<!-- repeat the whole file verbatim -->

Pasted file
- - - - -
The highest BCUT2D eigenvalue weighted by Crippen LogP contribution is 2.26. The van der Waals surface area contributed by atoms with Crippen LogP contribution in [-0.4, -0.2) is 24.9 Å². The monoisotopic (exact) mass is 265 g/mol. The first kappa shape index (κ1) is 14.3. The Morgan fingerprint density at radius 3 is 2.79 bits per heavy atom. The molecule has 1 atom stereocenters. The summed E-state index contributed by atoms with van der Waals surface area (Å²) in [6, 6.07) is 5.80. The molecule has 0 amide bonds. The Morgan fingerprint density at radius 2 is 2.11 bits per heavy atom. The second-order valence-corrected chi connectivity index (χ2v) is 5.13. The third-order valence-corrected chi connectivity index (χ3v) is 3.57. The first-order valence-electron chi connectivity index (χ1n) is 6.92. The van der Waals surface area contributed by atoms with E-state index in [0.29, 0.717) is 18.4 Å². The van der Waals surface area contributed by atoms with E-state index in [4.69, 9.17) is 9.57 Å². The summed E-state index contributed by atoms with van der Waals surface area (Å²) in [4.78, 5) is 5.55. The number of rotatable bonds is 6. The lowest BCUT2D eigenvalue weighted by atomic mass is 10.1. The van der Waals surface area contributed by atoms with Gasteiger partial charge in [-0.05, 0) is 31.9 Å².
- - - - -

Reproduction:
The highest BCUT2D eigenvalue weighted by Crippen LogP contribution is 2.26. The van der Waals surface area contributed by atoms with Crippen LogP contribution in [-0.4, -0.2) is 24.9 Å². The monoisotopic (exact) mass is 265 g/mol. The first kappa shape index (κ1) is 14.3. The Morgan fingerprint density at radius 3 is 2.79 bits per heavy atom. The molecule has 1 atom stereocenters. The summed E-state index contributed by atoms with van der Waals surface area (Å²) in [6, 6.07) is 5.80. The molecule has 0 amide bonds. The Morgan fingerprint density at radius 2 is 2.11 bits per heavy atom. The second-order valence-corrected chi connectivity index (χ2v) is 5.13. The third-order valence-corrected chi connectivity index (χ3v) is 3.57. The first-order valence-electron chi connectivity index (χ1n) is 6.92. The van der Waals surface area contributed by atoms with E-state index in [0.29, 0.717) is 18.4 Å². The van der Waals surface area contributed by atoms with E-state index in [4.69, 9.17) is 9.57 Å². The summed E-state index contributed by atoms with van der Waals surface area (Å²) in [4.78, 5) is 5.55. The number of rotatable bonds is 6. The lowest BCUT2D eigenvalue weighted by atomic mass is 10.1. The van der Waals surface area contributed by atoms with Gasteiger partial charge in [-0.05, 0) is 31.9 Å².